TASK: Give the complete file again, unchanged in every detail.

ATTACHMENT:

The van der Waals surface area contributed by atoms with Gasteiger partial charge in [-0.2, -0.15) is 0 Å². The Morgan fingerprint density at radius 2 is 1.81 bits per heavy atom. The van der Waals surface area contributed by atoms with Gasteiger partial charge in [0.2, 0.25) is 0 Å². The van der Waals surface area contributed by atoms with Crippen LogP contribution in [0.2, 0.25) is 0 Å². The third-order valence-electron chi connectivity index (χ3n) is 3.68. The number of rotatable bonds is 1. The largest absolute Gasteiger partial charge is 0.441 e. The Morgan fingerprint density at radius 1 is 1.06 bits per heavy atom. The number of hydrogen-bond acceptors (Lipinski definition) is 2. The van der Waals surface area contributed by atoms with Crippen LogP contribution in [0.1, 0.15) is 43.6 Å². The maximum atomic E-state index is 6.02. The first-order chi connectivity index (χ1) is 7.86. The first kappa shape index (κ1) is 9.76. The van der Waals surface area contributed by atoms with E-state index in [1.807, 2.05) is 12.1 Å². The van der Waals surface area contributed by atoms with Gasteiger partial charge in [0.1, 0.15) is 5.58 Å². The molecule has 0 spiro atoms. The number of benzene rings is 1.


The van der Waals surface area contributed by atoms with Gasteiger partial charge in [-0.2, -0.15) is 0 Å². The Morgan fingerprint density at radius 2 is 1.81 bits per heavy atom. The van der Waals surface area contributed by atoms with Gasteiger partial charge in [0.2, 0.25) is 0 Å². The van der Waals surface area contributed by atoms with Crippen LogP contribution in [0.2, 0.25) is 0 Å². The third-order valence-electron chi connectivity index (χ3n) is 3.68. The number of rotatable bonds is 1. The largest absolute Gasteiger partial charge is 0.441 e. The Morgan fingerprint density at radius 1 is 1.06 bits per heavy atom. The number of hydrogen-bond acceptors (Lipinski definition) is 2. The van der Waals surface area contributed by atoms with Crippen LogP contribution in [0.1, 0.15) is 43.6 Å². The maximum atomic E-state index is 6.02. The first-order chi connectivity index (χ1) is 7.86. The first kappa shape index (κ1) is 9.76. The van der Waals surface area contributed by atoms with E-state index in [1.807, 2.05) is 12.1 Å². The van der Waals surface area contributed by atoms with Gasteiger partial charge in [0.1, 0.15) is 5.58 Å². The molecule has 0 spiro atoms. The number of benzene rings is 1.